Surreal Comics

Remixed Comic Strip from 1920s

Of all my creative endeavors, the one that has caused the most perplexity among my friends is my “remix” of public domain comic books. Most people who read them struggle to find a story (or even a point.) So, I thought I’d write a little bit about them and direct people to this blog when they say, “I don’t get it. What is it supposed to mean?”

Let’s start with how I make them. The process involves taking 2-3 different comic books of completely different styles, then digitally cutting, pasting, and juxtaposing the characters into new environments so that the original context is lost, and a new, decidedly unsettling, context emerges. It’s a form of surrealistic collage

This technique started with Max Ernst’s Une Semaine de Bonté, in which he cut up and rearranged illustrations from Victorian encyclopedias and novels.

For example, Max Ernst’s images look like this:

By comparison, my cut up and rearranged comics look like this:

So, I’m doing the same sort of thing (as are many other contemporary artists and illustrators,) cutting out images reorganizing them. I ultimately redraw and recolor a large section of individual panels to suit the new flow. My hope is that the juxtaposed elements a quasi-story in which the parts almost-but-don’t-quite fit together. As the viewer struggles to make sense of the sequence, it should feel like the struggle to make sense of random images in a dream. Hopefully, unexpected feelings, sensations, and ideas will be evoked (emotions other than frustration or polite indifference.)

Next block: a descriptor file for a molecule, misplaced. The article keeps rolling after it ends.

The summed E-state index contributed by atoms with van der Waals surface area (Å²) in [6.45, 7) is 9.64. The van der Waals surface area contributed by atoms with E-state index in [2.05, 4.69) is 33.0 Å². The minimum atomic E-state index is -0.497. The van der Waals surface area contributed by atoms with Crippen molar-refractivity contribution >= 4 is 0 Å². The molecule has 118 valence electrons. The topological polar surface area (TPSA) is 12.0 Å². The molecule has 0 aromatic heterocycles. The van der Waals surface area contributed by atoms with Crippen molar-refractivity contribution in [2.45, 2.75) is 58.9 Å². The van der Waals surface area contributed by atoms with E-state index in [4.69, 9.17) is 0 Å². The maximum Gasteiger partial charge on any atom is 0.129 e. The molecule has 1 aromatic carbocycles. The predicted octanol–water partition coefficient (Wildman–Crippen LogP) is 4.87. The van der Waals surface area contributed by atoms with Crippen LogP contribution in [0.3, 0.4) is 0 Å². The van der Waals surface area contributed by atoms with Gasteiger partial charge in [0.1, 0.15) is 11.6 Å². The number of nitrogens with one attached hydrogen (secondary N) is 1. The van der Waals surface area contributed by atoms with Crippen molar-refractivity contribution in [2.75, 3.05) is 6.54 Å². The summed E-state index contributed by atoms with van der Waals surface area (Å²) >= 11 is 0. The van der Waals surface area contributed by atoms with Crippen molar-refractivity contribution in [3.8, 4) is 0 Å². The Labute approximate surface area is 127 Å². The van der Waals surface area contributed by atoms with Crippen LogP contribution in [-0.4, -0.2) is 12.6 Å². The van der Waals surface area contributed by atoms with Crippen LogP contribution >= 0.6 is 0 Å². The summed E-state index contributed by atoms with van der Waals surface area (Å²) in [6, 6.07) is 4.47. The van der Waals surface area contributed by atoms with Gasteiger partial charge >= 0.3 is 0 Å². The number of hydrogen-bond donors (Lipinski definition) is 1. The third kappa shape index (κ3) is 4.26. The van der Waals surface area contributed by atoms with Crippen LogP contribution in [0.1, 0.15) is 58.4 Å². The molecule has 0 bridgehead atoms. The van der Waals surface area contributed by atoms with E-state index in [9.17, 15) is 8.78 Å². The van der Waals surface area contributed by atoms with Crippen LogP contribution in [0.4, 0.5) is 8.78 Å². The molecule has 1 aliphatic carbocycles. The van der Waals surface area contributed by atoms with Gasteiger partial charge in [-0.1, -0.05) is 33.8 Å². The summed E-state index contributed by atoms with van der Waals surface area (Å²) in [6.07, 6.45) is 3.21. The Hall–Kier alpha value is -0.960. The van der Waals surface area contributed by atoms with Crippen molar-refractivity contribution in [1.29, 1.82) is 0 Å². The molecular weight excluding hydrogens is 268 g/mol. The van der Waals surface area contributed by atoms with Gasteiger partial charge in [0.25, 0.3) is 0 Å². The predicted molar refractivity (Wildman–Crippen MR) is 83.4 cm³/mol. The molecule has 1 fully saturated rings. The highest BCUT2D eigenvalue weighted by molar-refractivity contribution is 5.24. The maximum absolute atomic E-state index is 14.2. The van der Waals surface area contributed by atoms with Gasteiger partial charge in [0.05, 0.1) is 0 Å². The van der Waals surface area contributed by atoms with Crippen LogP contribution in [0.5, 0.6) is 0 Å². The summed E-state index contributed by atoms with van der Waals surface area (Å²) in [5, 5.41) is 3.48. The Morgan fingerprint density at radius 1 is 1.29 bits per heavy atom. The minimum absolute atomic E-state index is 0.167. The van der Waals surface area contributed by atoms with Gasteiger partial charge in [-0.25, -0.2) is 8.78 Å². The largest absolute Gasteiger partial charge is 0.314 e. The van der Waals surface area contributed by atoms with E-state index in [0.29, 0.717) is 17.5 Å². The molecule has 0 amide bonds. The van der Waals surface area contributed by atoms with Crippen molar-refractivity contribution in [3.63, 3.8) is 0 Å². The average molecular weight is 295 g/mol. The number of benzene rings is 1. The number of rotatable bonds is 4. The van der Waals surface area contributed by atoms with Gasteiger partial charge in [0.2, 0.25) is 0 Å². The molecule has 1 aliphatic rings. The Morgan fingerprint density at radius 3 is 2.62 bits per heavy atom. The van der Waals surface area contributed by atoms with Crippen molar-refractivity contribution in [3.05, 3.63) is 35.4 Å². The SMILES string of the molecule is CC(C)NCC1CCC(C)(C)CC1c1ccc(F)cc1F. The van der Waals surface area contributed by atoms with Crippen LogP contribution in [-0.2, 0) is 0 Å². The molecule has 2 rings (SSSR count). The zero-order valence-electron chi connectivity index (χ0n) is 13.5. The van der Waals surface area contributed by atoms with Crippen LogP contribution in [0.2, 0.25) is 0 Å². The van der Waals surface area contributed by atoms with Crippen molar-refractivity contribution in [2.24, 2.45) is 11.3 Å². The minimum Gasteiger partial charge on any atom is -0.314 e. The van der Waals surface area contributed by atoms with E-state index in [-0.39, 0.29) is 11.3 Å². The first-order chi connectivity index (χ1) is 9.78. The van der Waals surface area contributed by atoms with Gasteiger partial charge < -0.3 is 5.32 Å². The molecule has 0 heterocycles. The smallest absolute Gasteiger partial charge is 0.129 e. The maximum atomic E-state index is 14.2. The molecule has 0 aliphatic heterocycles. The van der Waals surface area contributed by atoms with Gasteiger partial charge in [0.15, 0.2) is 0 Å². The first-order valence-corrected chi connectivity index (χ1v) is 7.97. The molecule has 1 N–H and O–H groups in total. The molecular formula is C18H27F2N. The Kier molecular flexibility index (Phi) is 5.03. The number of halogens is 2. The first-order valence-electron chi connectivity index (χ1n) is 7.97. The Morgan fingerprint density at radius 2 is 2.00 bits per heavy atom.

As another example, here is a set of three pages I’ve just finished. I took images from a “Romance Comic” a “Horror Comic” and “Children’s Comic” and mixed the elements together. There is a kind of dream logic to it, but not a rational narrative.

In truth, the crude drawings and lowbrow storylines of these forgotten comics are by themselves a bit sinister. There is violence, perversity, and marginality hidden underneath. My juxtapositions try to amplify those elements.

So do you feel anything scanning these images? Nothing? That’s all right. Juxtaposing images is a bit like mixing chemicals. It may take more time for me to stumble on the combination that catalyzes the reaction I’m looking for.

the absent minded #3

So… Other puzzling and nonsensical things you may encounter on this blog are my cartoons.

I use the style of the daily cartoon strips I loved in my youth – Peanuts, Doonesbury, and Bloom County – to draw about the mundane struggles of screenwriting.

So far the strip has a one-panel format, in which I struggle with a punchline in the form of a hashtag.

But I also will be adding additional “characters,” who are simply the people I hang out with at coffee shops and the readers of this blog.

I may go to four-panelel format from time to time.

The Absent Minded is still in the development phase, as are most things you might find on Undergrids.